What were the original lyrics to "Everyone Knows Juanita"?

  • In the Pixar film Coco, when Héctor performs "Everyone Knows Juanita" for his friend Chicharrón, he changes one of the lines to be more family friendly.

    Well, everyone knows Juanita
    Her eyes each a different color
    Her teeth stick out and her chin goes in
    And her...knuckles, they drag on the floor

    Those aren't the words!

    There are children present

    What was the actual line that made Héctor censor himself?

    In Spanish it's *"her lemons are twisted round"* and in French it's "*his nails drag along the floor"*

    I'm pretty sure the original word would have been slang for breasts that rhymes with spits.

    @Broklynite The word "tits" is as old as the English language, hardly slang.

    @user14111 dammit Jim, I'm a chemist, not an etymologist!

  • The most common guess I've heard is 'knockers', which makes sense since it explains why he was able to come up with 'knuckles' so quickly (still quite an achievement to improvise it on the fly, mind).

    Plus, Google says that the use of that word in writing peaked around the time Héctor died, so it's a term he would have been familiar with (if he spoke English, anyway). 'Tits', which was suggested by another commenter, existed in the 1920s but only really started to get popular around the 2000s. (And it's only one syllable. So it wouldn't really fit anyway).

    No doubt you're right about "knockers" because of scansion and its resemblance to "knuckles". **However:** The word "tits" has existed at least since the 1200s, and did not "start to get popular" in the 2000s; it has **always** been more popular than "knockers" which (as a slangy term for tits) only goes back to around 1940.

    Yeah, "tit" is actually older than any of the non-naughty words you might use to replace it; it's an old alternate form of "teat". Though its use in the plural to refer to a human woman's breasts is only attested from about 1928, it gained popularity very quickly, and its use in the musical "Grease" (set in the 50's) is not at all anachronistic.

  • Are you talking about the fictional origins of these lyrics? Because these ARE the original lyrics; "Everyone knows Juanita" is an original song written by Adrian Molina and Germaine Franco for the 2017 Pixar movie, Coco. https://acadianasthriftymom.com/2017/11/29/the-meaning-and-love-behind-the-music-of-disneypixar-coco/ (the writing of Juanita is discussed 2/3 of the way down) https://www.amazon.com/dp/B073LZD7PH/ (see back of CD cover, left lower corner for writing credits)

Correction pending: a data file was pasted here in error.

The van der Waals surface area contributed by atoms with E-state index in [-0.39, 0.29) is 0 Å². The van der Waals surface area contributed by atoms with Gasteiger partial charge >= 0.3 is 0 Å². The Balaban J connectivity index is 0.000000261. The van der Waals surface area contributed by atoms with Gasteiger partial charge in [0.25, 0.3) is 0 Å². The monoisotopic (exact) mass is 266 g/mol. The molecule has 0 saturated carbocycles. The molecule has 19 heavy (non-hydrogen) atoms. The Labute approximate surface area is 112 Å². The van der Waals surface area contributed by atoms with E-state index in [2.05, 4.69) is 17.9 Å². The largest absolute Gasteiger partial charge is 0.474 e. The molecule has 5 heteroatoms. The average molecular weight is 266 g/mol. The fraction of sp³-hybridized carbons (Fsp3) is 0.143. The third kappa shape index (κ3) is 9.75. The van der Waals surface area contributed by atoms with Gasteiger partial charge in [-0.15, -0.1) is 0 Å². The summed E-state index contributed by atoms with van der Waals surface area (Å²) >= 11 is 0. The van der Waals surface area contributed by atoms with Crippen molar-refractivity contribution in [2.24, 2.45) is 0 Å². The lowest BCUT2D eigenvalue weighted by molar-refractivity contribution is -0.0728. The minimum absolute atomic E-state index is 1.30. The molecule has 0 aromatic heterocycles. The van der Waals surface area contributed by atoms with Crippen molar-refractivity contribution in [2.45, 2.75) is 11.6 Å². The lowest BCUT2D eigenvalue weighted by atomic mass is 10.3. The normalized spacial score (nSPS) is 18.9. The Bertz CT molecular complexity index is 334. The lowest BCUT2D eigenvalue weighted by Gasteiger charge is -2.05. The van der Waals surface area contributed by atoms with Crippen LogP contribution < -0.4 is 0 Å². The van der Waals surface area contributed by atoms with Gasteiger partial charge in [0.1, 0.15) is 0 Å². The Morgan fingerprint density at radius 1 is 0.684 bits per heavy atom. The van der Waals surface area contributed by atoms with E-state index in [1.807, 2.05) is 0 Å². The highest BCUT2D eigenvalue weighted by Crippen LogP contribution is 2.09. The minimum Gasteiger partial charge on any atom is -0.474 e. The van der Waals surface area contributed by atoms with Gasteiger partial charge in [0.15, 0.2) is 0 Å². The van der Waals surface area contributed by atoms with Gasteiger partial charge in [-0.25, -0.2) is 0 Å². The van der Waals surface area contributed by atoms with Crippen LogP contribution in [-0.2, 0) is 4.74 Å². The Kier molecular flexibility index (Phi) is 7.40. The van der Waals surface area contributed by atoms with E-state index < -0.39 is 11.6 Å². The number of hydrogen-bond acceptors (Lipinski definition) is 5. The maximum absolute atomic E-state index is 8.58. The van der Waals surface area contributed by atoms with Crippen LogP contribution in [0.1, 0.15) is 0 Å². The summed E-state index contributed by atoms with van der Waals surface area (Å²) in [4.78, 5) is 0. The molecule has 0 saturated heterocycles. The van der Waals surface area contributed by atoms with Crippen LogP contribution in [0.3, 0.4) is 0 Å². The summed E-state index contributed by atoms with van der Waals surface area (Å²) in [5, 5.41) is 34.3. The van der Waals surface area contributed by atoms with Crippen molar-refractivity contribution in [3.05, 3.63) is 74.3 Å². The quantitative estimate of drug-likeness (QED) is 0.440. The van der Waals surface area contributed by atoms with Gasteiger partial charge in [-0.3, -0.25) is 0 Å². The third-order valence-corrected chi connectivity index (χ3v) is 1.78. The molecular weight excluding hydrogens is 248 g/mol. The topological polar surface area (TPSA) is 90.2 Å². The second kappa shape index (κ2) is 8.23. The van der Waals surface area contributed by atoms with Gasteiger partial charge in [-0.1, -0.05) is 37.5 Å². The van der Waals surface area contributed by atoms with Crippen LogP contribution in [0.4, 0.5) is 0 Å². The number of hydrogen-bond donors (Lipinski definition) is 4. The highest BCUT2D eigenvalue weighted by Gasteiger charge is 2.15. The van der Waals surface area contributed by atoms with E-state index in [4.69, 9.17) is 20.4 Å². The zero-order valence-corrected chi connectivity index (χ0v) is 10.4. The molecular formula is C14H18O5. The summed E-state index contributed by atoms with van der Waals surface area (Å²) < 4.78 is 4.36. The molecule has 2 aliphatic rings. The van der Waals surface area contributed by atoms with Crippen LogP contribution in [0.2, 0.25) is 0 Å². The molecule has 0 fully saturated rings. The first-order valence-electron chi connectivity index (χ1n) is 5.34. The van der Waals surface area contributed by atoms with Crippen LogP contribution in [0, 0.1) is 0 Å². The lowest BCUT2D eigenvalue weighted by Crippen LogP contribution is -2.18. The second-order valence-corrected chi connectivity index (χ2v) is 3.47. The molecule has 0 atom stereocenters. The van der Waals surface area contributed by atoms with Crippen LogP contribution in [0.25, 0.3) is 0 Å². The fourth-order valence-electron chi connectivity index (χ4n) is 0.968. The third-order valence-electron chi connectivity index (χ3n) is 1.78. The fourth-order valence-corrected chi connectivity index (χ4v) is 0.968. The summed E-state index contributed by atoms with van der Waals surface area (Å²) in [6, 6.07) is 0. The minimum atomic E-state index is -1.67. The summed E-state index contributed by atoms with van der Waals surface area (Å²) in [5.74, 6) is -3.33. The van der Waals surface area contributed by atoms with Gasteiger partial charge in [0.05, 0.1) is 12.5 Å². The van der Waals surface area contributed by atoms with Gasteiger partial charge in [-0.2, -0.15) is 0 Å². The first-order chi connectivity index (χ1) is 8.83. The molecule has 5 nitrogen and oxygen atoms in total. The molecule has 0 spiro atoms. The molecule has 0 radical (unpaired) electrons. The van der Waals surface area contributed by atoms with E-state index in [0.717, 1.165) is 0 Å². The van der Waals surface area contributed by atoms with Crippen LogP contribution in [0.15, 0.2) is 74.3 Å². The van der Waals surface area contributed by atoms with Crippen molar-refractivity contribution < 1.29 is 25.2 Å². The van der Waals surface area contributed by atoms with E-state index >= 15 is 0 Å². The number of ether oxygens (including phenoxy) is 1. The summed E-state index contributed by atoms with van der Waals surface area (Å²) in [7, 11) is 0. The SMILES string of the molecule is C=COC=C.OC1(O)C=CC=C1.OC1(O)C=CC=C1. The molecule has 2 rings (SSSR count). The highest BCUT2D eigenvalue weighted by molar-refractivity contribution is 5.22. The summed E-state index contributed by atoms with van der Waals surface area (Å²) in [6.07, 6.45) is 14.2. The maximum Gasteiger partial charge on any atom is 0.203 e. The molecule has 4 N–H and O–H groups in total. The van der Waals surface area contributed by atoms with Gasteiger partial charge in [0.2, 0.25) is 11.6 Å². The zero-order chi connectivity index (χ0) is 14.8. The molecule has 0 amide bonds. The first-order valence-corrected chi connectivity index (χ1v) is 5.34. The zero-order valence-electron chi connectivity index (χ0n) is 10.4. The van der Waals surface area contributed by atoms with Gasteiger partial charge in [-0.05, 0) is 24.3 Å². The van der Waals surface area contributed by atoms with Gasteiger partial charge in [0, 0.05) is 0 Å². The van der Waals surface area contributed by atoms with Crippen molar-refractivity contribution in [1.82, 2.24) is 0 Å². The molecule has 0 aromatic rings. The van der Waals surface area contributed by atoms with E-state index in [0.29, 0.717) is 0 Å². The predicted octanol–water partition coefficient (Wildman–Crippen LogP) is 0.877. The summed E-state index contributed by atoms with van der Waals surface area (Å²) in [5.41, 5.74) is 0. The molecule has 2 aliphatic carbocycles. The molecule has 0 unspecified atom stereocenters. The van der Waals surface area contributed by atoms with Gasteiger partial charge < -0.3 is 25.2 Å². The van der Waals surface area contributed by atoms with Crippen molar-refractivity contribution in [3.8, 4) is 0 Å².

I too started researching the lyrics to the original Mexican song, but then it occurred to me... what if it SOUNDS like an old Mexican song but it's an original song written for the movie? Turns out they did a VERY convincing job of making it sound like an old Mexican ranchera.

    I do agree with the theory that the authors probably implied "knockers" with the euphemistic "knuckles."

    Yes, I think the question is what word is implied to be changed to “knuckles”, in-universe.

  • I assumed it was implied to be "tatas" - Spanish slang for "large breasts".

    "Knockers" would work, but it is distinctly English in origin, and I think he was just looking for something that could "drag on the floor" to replace the word with.

    I like that this answer takes into account the Spanish-language origin.

    The actual Spanish version of the song (as heard in the Spanish-language edition of _Coco_, and featured on the soundtrack) has _uñas_ "fingernails". Not sure what naughty Spanish word would fit there and sound anything like that..

  • The word is not nor would have been tits or knockers. Those are English language derived words. The song is Spanish in origin. The word would be of Spanish origin, therefore, probably chiches or tetas. Someone earlier suggested "her lemons" which would translate as limoncitos or small breast. I don't think that would fit the context of the song though. Small breast dragging the floor and all....

  • I assumed the "original" word that Hector replaced was nipples, as the song doesn't use slang for any other body parts it describes.

    Why would it be nipples? Do you have any reason to believe it was nipples?

    It would be as logical as the accepted answer, similar starting consonant, slightly dirty, and fitting in an anatomical sense as sagging breasts are a common appearance slur for females, especially older ones.

  • The original song says “chi-chis”, which are supposed to be interpreted as breasts.

    Can you provide a source for your claim? How did you reach this conclusion?

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Content dated before 6/26/2020 9:53 AM